Waiting times for a referral have shot up as well. The standard 18 week maximum for non-urgent surgery and two-week maximum for suspected cancer have recently fallen by the wayside in a lot of areas, e.g. patients in Norfolk and Waveney waiting more than a year for orthopedic surgery or facing having to travel hundreds of miles. 

The pandemic is taking a lot of the blame here – specialist departments are backed up from all of the lockdown cancellations, the additional resources used for covid-19 care have not necessarily been replenished. And, as I said, there is still a pandemic happening.

But I think it’s more sinister than that. The NHS is being treated by our government like an old, disused sports centre building – they’re letting it decay and rot until it collapses in on itself or someone sets it on fire and it can be condemned and torn down so someone can build some houses. 

The Tories are choosing to let waiting times skyrocket, to have GPs only be able to run same-day telephone services, to put fear in the eyes of student nurses. Disability activists have been warning about underfunding for our NHS for years, but the pandemic has provided the perfect excuse for the government to let it all go to pot.

Why? Well, it’s pretty simple. Patients have three options: go private, get used to this inferior standard of care, or die. Option 1 “just goes to show” that “people” (rich people) would rather pay than wait, option 2 justifies continued cuts because “patients are fine” and “they’re clapping for the NHS anyway”, and option 3 is fairly self-explanatory. 

All three of these put whichever waste of space health secretary we currently have and all their chums in pole position to move another step towards condemnation and using the space (money) to build houses instead (line their own pockets).

That next step appears to be the Health and Care Bill, voted through on 23rd November 2021 by a majority of 291 to 244 (the government being minus three rebels). It splits the NHS into 42 component parts, because of course what we need in this time of crisis is a higher administrative burden. These 42 parts or Integrated Care Systems (ICSs) will be made up of Integrated Care Partnerships (ICPs) including charities, council representatives and Integrated Care Boards (ICBs).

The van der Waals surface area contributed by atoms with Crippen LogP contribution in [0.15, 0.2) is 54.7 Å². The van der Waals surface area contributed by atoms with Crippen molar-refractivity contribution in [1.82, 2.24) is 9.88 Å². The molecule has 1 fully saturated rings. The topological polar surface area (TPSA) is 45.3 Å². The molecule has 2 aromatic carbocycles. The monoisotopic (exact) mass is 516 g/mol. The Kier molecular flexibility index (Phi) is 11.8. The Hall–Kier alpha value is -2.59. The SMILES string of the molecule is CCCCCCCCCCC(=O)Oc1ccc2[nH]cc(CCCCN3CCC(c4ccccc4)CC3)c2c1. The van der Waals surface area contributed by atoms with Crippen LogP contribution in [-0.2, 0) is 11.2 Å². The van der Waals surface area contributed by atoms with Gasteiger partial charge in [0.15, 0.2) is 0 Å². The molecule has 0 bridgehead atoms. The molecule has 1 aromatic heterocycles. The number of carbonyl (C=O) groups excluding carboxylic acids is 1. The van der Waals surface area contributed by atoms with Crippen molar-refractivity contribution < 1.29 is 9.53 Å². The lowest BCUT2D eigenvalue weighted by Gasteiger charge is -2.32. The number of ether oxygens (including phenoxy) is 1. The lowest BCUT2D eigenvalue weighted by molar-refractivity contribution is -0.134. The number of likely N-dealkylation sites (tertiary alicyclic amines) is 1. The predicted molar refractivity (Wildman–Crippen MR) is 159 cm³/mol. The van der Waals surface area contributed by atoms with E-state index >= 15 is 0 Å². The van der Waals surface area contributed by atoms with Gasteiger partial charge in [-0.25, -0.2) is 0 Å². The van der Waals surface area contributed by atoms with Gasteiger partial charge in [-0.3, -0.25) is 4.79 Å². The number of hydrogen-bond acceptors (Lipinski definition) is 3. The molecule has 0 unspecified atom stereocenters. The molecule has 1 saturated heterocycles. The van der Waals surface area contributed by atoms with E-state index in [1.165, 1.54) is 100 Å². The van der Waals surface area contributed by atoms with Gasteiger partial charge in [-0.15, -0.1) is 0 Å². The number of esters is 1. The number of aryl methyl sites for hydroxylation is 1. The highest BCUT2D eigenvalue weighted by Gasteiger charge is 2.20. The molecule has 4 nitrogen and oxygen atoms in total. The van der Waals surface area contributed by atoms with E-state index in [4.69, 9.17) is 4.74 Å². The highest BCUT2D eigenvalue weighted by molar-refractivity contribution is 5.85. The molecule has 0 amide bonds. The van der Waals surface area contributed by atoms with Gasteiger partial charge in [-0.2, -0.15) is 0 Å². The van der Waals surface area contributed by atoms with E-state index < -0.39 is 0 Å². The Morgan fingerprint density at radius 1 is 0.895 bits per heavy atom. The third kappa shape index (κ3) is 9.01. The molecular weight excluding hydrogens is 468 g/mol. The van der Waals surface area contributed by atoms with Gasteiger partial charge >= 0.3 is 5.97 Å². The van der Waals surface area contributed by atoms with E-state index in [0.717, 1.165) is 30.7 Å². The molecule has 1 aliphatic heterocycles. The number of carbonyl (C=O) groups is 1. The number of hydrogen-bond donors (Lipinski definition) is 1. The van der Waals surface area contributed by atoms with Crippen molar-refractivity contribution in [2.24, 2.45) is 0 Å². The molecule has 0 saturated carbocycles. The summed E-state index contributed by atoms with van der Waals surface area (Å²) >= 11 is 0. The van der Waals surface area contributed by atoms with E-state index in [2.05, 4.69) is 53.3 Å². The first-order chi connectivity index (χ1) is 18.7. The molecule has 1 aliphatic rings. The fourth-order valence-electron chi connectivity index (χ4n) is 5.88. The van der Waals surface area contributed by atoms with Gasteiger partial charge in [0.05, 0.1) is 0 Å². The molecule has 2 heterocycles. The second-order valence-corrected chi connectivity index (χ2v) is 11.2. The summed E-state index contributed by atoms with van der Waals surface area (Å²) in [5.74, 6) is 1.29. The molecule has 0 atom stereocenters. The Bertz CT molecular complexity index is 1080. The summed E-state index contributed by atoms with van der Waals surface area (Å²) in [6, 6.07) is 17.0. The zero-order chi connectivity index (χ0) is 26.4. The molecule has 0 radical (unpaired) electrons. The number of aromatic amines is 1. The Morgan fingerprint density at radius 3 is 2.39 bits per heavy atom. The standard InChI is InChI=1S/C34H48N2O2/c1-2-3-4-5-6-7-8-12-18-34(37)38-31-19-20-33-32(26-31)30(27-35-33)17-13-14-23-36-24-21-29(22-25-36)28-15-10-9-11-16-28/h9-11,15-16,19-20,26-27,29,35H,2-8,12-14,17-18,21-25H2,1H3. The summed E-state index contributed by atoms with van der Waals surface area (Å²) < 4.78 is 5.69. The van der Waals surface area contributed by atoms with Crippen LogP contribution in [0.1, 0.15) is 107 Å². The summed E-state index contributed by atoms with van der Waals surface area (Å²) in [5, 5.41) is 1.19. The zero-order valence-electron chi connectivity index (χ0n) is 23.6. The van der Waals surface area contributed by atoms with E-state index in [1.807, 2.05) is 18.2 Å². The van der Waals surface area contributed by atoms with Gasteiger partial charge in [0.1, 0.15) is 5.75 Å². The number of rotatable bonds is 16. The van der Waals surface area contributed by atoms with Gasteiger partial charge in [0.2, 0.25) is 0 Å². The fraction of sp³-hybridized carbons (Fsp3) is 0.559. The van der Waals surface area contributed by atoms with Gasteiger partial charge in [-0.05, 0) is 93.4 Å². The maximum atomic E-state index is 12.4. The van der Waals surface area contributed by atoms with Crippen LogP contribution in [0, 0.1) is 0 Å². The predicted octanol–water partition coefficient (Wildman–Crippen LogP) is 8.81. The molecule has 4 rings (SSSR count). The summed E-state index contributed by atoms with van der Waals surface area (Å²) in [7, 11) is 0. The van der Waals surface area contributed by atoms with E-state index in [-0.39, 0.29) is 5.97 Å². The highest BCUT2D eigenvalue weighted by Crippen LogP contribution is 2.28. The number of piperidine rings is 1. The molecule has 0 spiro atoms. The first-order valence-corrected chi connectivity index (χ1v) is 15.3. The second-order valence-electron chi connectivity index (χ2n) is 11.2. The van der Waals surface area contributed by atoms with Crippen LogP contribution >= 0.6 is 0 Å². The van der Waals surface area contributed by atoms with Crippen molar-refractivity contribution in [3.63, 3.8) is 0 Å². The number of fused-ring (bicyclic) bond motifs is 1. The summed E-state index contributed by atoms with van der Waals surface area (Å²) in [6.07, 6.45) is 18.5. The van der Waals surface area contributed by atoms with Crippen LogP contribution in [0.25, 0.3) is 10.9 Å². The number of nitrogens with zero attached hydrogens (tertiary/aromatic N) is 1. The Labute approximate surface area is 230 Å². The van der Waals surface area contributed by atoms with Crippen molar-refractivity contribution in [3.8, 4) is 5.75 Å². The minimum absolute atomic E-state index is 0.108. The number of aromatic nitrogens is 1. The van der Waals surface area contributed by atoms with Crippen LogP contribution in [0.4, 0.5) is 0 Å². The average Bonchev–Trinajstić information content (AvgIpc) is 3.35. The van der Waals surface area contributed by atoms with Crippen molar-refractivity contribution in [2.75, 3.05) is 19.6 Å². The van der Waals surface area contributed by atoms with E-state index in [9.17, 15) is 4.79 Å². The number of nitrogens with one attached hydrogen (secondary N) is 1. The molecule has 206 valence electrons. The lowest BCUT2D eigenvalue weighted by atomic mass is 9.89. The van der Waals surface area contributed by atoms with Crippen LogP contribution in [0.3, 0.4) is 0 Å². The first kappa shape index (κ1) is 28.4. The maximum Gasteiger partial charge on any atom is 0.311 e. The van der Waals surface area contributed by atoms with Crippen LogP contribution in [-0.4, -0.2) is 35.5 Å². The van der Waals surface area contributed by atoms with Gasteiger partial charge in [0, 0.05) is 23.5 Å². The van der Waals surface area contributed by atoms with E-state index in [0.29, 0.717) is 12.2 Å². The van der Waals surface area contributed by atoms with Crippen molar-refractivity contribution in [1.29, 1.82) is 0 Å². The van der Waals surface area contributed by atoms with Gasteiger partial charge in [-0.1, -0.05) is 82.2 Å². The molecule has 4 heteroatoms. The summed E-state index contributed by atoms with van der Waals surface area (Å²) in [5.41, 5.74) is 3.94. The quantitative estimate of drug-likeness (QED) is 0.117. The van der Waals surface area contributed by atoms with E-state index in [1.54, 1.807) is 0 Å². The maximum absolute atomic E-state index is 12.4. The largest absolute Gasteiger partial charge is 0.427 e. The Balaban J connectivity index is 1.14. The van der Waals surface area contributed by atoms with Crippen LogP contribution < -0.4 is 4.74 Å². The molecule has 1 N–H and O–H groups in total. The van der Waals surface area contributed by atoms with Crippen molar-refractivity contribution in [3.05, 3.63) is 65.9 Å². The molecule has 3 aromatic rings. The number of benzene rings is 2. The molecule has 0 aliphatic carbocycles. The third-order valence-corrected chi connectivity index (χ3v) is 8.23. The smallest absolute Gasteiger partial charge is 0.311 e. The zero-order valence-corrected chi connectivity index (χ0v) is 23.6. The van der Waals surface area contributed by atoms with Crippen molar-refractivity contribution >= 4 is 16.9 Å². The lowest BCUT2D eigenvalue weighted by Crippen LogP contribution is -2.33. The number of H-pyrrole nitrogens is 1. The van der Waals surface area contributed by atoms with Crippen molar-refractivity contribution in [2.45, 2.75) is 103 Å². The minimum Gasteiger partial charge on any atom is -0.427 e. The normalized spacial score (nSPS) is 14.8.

Where it takes us another step towards privatisation is that those ICBs can include heads of private health companies – and they can have an influence on funding decisions. It also gives the health secretary overall control of certain aspects of the NHS, allowing them to make minor changes without going through parliament.

The bill is now on it’s second reading in the House of Lords (the first reading being a formality), which is where it can now be stopped – but since when have people identified as “Lords” had the little guy’s interest at heart? Some of those lords may be or may be associated with some of the chums looking to get on the boards of those 42 ICSs.

The Tories’ chronic underfunding of our healthcare system has given them the opportunity to get to this point without total public outrage (although plenty of people aren’t happy). 

Standing up in the commons and saying the NHS was being sold wouldn’t get them re-elected, but reforming a system that is failing – because of their own actions – just might.

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When I Say ‘Endometriosis’ you Hear ‘Infertile’, and I’m Tired of it.

TW: This article contains discussions of reproductive health and fertility.

Seven months ago my consultant made the decision that it was in my best interests to be induced into chemical menopause. In the two years since my initial diagnosis via surgery, endometriosis had returned and spread to my bladder and was showing no signs of slowing down.